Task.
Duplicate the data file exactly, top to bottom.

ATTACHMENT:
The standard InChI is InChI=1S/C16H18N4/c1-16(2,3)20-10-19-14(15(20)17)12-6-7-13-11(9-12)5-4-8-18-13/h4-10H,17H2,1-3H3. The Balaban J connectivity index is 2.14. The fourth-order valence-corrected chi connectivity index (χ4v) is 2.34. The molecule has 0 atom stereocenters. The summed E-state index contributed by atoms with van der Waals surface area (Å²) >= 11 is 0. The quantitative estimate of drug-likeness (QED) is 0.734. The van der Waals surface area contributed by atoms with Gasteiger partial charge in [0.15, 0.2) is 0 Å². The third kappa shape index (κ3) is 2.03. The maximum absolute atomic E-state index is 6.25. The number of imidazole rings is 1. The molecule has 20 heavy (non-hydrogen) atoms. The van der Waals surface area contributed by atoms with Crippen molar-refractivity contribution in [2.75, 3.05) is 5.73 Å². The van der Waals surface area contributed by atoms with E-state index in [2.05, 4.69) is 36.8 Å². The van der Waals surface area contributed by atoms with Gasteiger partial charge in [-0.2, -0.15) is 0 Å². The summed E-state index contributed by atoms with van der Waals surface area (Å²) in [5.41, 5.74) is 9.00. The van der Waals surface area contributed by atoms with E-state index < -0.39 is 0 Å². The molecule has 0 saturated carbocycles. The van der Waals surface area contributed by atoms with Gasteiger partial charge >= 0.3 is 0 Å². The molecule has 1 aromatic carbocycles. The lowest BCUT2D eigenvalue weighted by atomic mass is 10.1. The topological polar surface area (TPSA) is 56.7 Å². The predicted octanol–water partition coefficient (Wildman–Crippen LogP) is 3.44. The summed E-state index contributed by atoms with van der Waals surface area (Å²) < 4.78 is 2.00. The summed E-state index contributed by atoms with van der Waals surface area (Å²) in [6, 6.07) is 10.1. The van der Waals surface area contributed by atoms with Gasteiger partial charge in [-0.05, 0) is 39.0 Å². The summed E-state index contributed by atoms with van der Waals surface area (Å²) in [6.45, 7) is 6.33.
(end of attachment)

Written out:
The standard InChI is InChI=1S/C16H18N4/c1-16(2,3)20-10-19-14(15(20)17)12-6-7-13-11(9-12)5-4-8-18-13/h4-10H,17H2,1-3H3. The Balaban J connectivity index is 2.14. The fourth-order valence-corrected chi connectivity index (χ4v) is 2.34. The molecule has 0 atom stereocenters. The summed E-state index contributed by atoms with van der Waals surface area (Å²) >= 11 is 0. The quantitative estimate of drug-likeness (QED) is 0.734. The van der Waals surface area contributed by atoms with Gasteiger partial charge in [0.15, 0.2) is 0 Å². The third kappa shape index (κ3) is 2.03. The maximum absolute atomic E-state index is 6.25. The number of imidazole rings is 1. The molecule has 20 heavy (non-hydrogen) atoms. The van der Waals surface area contributed by atoms with Crippen molar-refractivity contribution in [2.75, 3.05) is 5.73 Å². The van der Waals surface area contributed by atoms with E-state index in [2.05, 4.69) is 36.8 Å². The van der Waals surface area contributed by atoms with Gasteiger partial charge in [-0.2, -0.15) is 0 Å². The summed E-state index contributed by atoms with van der Waals surface area (Å²) in [5.41, 5.74) is 9.00. The van der Waals surface area contributed by atoms with E-state index < -0.39 is 0 Å². The molecule has 0 saturated carbocycles. The van der Waals surface area contributed by atoms with Gasteiger partial charge >= 0.3 is 0 Å². The molecule has 1 aromatic carbocycles. The lowest BCUT2D eigenvalue weighted by atomic mass is 10.1. The topological polar surface area (TPSA) is 56.7 Å². The predicted octanol–water partition coefficient (Wildman–Crippen LogP) is 3.44. The summed E-state index contributed by atoms with van der Waals surface area (Å²) < 4.78 is 2.00. The summed E-state index contributed by atoms with van der Waals surface area (Å²) in [6, 6.07) is 10.1. The van der Waals surface area contributed by atoms with Gasteiger partial charge in [-0.05, 0) is 39.0 Å². The summed E-state index contributed by atoms with van der Waals surface area (Å²) in [6.45, 7) is 6.33.